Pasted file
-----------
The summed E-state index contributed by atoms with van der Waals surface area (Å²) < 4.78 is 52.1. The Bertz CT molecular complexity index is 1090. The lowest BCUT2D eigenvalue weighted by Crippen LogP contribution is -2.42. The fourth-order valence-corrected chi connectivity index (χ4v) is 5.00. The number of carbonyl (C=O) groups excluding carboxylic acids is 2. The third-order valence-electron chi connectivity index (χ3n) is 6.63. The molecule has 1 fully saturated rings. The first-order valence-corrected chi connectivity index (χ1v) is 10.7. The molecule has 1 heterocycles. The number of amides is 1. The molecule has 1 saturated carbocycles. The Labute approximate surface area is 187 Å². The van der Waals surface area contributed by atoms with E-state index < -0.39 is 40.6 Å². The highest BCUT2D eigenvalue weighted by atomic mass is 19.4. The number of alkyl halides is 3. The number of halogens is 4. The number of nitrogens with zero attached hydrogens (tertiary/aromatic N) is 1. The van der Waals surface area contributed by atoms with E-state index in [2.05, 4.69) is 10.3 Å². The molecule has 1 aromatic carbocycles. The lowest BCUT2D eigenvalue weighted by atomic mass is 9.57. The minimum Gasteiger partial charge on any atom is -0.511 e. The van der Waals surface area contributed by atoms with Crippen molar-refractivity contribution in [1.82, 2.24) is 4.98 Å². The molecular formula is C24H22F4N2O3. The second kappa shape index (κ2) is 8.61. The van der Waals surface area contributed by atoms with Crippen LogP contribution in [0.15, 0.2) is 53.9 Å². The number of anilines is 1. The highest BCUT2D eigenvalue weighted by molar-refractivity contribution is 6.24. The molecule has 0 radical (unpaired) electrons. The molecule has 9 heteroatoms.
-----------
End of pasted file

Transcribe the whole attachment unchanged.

The summed E-state index contributed by atoms with van der Waals surface area (Å²) < 4.78 is 52.1. The Bertz CT molecular complexity index is 1090. The lowest BCUT2D eigenvalue weighted by Crippen LogP contribution is -2.42. The fourth-order valence-corrected chi connectivity index (χ4v) is 5.00. The number of carbonyl (C=O) groups excluding carboxylic acids is 2. The third-order valence-electron chi connectivity index (χ3n) is 6.63. The molecule has 1 fully saturated rings. The first-order valence-corrected chi connectivity index (χ1v) is 10.7. The molecule has 1 heterocycles. The number of amides is 1. The molecule has 1 saturated carbocycles. The Labute approximate surface area is 187 Å². The van der Waals surface area contributed by atoms with E-state index < -0.39 is 40.6 Å². The highest BCUT2D eigenvalue weighted by atomic mass is 19.4. The number of alkyl halides is 3. The number of halogens is 4. The number of nitrogens with zero attached hydrogens (tertiary/aromatic N) is 1. The van der Waals surface area contributed by atoms with E-state index in [2.05, 4.69) is 10.3 Å². The molecule has 1 aromatic carbocycles. The lowest BCUT2D eigenvalue weighted by atomic mass is 9.57. The minimum Gasteiger partial charge on any atom is -0.511 e. The van der Waals surface area contributed by atoms with Crippen molar-refractivity contribution in [1.82, 2.24) is 4.98 Å². The molecular formula is C24H22F4N2O3. The second kappa shape index (κ2) is 8.61. The van der Waals surface area contributed by atoms with Crippen LogP contribution in [0.15, 0.2) is 53.9 Å². The number of anilines is 1. The highest BCUT2D eigenvalue weighted by molar-refractivity contribution is 6.24. The molecule has 0 radical (unpaired) electrons. The molecule has 9 heteroatoms.